During the impeachment trial, Bolton said he would respect a Senate subpoena demanding his testimony knowing that writ would never arrive. Even as The Room Where It Happened is published, Senate Republicans persist in claiming Boltons revelations would not have changed a thing.

He may have come to loathe the president, but 'owning the libs' took precedence

Bolton witnessed the president trading national security for dirt on Biden, bartering the US justice system for Turkeys benefit, turning into Xis lapdog. But when it counted, Bolton elected to hold his peace. Belatedly posing as virtuous brings limited rewards.

For the price of a publishers advance, Bolton now opines that the House Democrats committed impeachment malpractice by not broadening their investigation. He may have come to loathe the president, but owning the libs took precedence.

In case anyone forgot, once upon a time Bolton was a client of Cambridge Analytica, the now defunct Breitbart affiliate and Robert Mercer-owned company that hoovered up personal data and illicitly interfered in the Brexit vote.

In 2014, Boltons Super Pac contacted with the company for behavioral microtargeting with psychographic messaging. That meant plundering Facebook users data.

According to whistleblower Christopher Wylie: Bolton Pac was obsessed with how America was becoming limp-wristed and spineless and it wanted research and messaging for national security issues. In his book, Boltons description is more modest: In late 2013, I formed a Pac and a Super Pac to aid House and Senate candidates who believed in a strong US national security policy.

He also shares world leaders impressions of Trump Incs policy chops. The Room Where It Happened records the doubts of Benjamin Netanyahu, Israels prime minister, about Jared Kushners ability to deliver Middle East peace.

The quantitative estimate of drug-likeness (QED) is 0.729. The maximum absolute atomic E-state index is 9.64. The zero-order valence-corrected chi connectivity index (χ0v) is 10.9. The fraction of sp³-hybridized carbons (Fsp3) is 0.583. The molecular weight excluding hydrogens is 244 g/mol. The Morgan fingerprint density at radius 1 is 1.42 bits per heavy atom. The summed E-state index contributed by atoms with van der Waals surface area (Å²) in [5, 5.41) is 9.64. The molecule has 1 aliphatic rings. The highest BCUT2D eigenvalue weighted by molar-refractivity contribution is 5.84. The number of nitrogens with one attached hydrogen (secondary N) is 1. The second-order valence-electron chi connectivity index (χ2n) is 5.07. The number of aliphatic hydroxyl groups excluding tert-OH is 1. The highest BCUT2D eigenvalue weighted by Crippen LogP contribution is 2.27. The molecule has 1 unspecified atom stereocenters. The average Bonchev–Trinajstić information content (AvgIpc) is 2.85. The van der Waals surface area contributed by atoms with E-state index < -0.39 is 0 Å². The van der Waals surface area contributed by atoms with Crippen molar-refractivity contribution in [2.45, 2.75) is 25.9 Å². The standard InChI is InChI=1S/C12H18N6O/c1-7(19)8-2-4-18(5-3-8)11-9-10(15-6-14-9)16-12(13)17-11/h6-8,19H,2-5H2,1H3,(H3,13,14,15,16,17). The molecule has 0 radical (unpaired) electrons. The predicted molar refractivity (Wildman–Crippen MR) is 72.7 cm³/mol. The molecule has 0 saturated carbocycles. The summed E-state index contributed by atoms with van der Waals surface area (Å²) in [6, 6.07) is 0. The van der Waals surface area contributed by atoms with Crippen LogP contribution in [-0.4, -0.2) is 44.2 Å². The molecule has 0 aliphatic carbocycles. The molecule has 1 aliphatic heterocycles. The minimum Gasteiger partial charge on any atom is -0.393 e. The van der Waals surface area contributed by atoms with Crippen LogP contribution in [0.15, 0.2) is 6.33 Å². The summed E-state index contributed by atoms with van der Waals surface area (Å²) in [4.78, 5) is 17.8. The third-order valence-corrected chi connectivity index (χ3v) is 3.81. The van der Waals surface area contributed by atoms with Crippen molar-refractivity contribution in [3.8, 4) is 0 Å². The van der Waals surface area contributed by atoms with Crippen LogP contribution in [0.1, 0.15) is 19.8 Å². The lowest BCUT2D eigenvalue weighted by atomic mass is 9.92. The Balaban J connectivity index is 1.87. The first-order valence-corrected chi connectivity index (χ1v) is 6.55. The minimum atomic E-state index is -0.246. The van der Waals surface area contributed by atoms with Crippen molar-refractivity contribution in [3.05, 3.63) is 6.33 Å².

Says Bolton, Netanyahu was enough of a politician not to oppose the idea publicly, but like much of the world, he wondered why Kushner thought he would succeed where the likes of Kissinger had failed. Delusion? Hubris? Either will do.

On that score, the author observes the relationship between the Israeli prime minister and Kushners family had spanned decades. In a non-denial denial, Netanyahu has said he has complete faith in Kushners abilities and rejects any description to the contrary.

Boltons prose is lackluster. But thats a relatively minor shortcoming. More egregious is the books title, which is lazy and self-aggrandizing. Bolton has ripped-off Lin-Manuel Miranda and compared himself to Alexander Hamilton, founding father and first treasury secretary. Talk about overreach.

In Mirandas Broadway smash, Hamilton, Aaron Burr laments his lack of nexus to power, as opposed to the plays protagonist, who is negotiating a grand compromise on the federal governments assumption of the states debt. In song, Burr complains: I wanna be in the room where it happens.

When an American president is caught giving a thumbs-up to concentration camps for Muslims an allegation the White House has not denied and his son-in-law is the grandson of Holocaust survivors, thats one heckuva story.

Just before the book oozed out, Steve Bannon, another Cambridge Analytica partner, predicted China would be the centerpiece of this years campaign. How right he is.

Except it will be Trump, not Biden, who will be catching grief for being the Middle Kingdoms poodle. Vladimir Putin, move over. The Room Where It Happened is the best opposition research dump. Ever.

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The Room Where It Happened review: John Bolton fires broadside that could sink Trump - The Guardian